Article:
And herein ties the SC primary race to the present conundrum of the GOP: The voters want candidates to stand for something, and to back up these stands with consistency and action. When the GOP says it is going to be the Kinder Gentler Party (version 2.0) and its representatives use terms like “wetbacks,” something smells amiss. Similarly, when GOP candidates and officials call for family values, I do not think they are calling for multiple families or situational values. I could be wrong about that. I am confident, however, that the party needs to appeal to a larger swath of the voting public, and seeming wishy-washy on their  stands and on their beliefs ain’t gonna cut it.

Sanford is, wisely, trying to frame this fight as a battle between a fiscal conservative and a tax-and-spend liberal, but Colbert Busch’s business experience may stymie that narrative. The Republicans, who are now positioning themselves for the 2014 midterms and the 2016 show, are keeping an eye on this race because it may prove to be a bellwether of things to come.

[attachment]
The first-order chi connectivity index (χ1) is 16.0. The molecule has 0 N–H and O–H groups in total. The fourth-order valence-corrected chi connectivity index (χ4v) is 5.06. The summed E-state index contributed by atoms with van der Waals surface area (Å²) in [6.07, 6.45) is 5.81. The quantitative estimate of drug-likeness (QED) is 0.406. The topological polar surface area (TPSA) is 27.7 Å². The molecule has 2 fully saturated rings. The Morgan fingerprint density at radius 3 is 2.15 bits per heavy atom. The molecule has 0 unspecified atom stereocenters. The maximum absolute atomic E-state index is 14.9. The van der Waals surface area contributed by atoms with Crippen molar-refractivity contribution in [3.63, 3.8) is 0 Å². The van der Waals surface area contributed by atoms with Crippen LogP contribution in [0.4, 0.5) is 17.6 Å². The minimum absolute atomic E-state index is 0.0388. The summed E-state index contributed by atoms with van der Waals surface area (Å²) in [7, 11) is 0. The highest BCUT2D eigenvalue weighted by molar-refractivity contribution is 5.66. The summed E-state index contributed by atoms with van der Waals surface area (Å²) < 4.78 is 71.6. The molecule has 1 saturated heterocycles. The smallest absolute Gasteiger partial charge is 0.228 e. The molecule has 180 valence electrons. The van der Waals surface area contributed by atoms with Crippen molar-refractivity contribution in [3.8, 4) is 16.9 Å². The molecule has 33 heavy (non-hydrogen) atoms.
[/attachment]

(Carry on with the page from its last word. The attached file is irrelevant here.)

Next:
It is also fairly well certain that our Invisible Primary contenders will be watching the race to see if personal foibles actually do lasting political damage in our hyper-partisan, overly-mediated climate. As we navigate the unchartered media waters these things are, apparently, undetermined. Just a warning shot: If this portends a 2016 Weiner run, I’m outta here.